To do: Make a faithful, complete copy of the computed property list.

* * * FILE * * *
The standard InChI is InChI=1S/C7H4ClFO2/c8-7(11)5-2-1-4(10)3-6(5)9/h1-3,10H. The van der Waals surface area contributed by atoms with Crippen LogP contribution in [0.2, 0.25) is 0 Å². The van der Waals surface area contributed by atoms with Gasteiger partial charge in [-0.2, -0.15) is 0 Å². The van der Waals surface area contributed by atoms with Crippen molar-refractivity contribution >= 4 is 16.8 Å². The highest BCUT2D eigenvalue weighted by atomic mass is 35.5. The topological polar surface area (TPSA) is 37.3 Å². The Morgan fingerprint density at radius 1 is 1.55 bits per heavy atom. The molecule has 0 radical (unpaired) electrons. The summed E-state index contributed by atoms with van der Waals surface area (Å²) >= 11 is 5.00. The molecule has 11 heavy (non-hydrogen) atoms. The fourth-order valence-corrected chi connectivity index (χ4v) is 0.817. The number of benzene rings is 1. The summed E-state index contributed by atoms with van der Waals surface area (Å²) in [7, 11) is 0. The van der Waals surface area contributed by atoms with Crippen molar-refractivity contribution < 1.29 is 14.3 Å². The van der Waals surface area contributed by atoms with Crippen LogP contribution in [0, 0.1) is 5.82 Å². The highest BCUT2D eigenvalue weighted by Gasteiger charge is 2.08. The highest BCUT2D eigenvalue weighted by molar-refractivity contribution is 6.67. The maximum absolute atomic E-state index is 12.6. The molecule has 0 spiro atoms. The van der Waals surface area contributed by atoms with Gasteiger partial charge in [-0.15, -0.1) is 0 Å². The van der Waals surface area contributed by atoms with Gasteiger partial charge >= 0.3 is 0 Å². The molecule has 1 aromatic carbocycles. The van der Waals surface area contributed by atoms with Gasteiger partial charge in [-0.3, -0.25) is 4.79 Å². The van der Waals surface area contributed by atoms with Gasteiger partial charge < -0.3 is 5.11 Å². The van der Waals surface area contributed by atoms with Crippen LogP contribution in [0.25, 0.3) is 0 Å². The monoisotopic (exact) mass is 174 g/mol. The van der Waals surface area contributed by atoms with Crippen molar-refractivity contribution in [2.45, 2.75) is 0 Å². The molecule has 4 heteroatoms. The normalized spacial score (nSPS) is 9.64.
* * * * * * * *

The standard InChI is InChI=1S/C7H4ClFO2/c8-7(11)5-2-1-4(10)3-6(5)9/h1-3,10H. The van der Waals surface area contributed by atoms with Crippen LogP contribution in [0.2, 0.25) is 0 Å². The van der Waals surface area contributed by atoms with Gasteiger partial charge in [-0.2, -0.15) is 0 Å². The van der Waals surface area contributed by atoms with Crippen molar-refractivity contribution >= 4 is 16.8 Å². The highest BCUT2D eigenvalue weighted by atomic mass is 35.5. The topological polar surface area (TPSA) is 37.3 Å². The Morgan fingerprint density at radius 1 is 1.55 bits per heavy atom. The molecule has 0 radical (unpaired) electrons. The summed E-state index contributed by atoms with van der Waals surface area (Å²) >= 11 is 5.00. The molecule has 11 heavy (non-hydrogen) atoms. The fourth-order valence-corrected chi connectivity index (χ4v) is 0.817. The number of benzene rings is 1. The summed E-state index contributed by atoms with van der Waals surface area (Å²) in [7, 11) is 0. The van der Waals surface area contributed by atoms with Crippen molar-refractivity contribution < 1.29 is 14.3 Å². The van der Waals surface area contributed by atoms with Crippen LogP contribution in [0, 0.1) is 5.82 Å². The highest BCUT2D eigenvalue weighted by Gasteiger charge is 2.08. The highest BCUT2D eigenvalue weighted by molar-refractivity contribution is 6.67. The maximum absolute atomic E-state index is 12.6. The molecule has 0 spiro atoms. The van der Waals surface area contributed by atoms with Gasteiger partial charge in [-0.15, -0.1) is 0 Å². The van der Waals surface area contributed by atoms with Gasteiger partial charge >= 0.3 is 0 Å². The molecule has 1 aromatic carbocycles. The van der Waals surface area contributed by atoms with Gasteiger partial charge in [-0.3, -0.25) is 4.79 Å². The van der Waals surface area contributed by atoms with Gasteiger partial charge < -0.3 is 5.11 Å². The van der Waals surface area contributed by atoms with Crippen LogP contribution in [0.25, 0.3) is 0 Å². The monoisotopic (exact) mass is 174 g/mol. The van der Waals surface area contributed by atoms with Crippen molar-refractivity contribution in [2.45, 2.75) is 0 Å². The molecule has 4 heteroatoms. The normalized spacial score (nSPS) is 9.64.